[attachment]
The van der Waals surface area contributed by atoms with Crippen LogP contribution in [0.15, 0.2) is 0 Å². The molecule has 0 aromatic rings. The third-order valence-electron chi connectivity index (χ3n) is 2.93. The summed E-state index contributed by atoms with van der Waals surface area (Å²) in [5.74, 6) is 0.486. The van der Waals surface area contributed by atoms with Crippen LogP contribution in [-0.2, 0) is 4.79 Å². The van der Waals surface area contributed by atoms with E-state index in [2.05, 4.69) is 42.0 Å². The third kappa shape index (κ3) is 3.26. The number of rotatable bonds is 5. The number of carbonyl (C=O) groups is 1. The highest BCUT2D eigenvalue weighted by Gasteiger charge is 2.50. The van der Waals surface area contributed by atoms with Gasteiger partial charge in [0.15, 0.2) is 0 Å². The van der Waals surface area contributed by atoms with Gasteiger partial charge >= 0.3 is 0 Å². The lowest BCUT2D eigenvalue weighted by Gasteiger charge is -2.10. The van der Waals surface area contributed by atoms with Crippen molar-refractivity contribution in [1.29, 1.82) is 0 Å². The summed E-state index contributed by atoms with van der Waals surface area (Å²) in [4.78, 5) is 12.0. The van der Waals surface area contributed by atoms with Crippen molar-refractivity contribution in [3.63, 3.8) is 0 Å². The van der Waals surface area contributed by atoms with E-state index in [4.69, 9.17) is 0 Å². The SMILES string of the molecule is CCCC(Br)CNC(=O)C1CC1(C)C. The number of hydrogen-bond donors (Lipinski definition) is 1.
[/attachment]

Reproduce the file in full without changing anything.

The van der Waals surface area contributed by atoms with Crippen LogP contribution in [0.15, 0.2) is 0 Å². The molecule has 0 aromatic rings. The third-order valence-electron chi connectivity index (χ3n) is 2.93. The summed E-state index contributed by atoms with van der Waals surface area (Å²) in [5.74, 6) is 0.486. The van der Waals surface area contributed by atoms with Crippen LogP contribution in [-0.2, 0) is 4.79 Å². The van der Waals surface area contributed by atoms with E-state index in [2.05, 4.69) is 42.0 Å². The third kappa shape index (κ3) is 3.26. The number of rotatable bonds is 5. The number of carbonyl (C=O) groups is 1. The highest BCUT2D eigenvalue weighted by Gasteiger charge is 2.50. The van der Waals surface area contributed by atoms with Gasteiger partial charge in [0.15, 0.2) is 0 Å². The van der Waals surface area contributed by atoms with Gasteiger partial charge >= 0.3 is 0 Å². The lowest BCUT2D eigenvalue weighted by Gasteiger charge is -2.10. The van der Waals surface area contributed by atoms with Crippen molar-refractivity contribution in [1.29, 1.82) is 0 Å². The summed E-state index contributed by atoms with van der Waals surface area (Å²) in [4.78, 5) is 12.0. The van der Waals surface area contributed by atoms with Crippen molar-refractivity contribution in [3.63, 3.8) is 0 Å². The van der Waals surface area contributed by atoms with E-state index in [4.69, 9.17) is 0 Å². The SMILES string of the molecule is CCCC(Br)CNC(=O)C1CC1(C)C. The number of hydrogen-bond donors (Lipinski definition) is 1.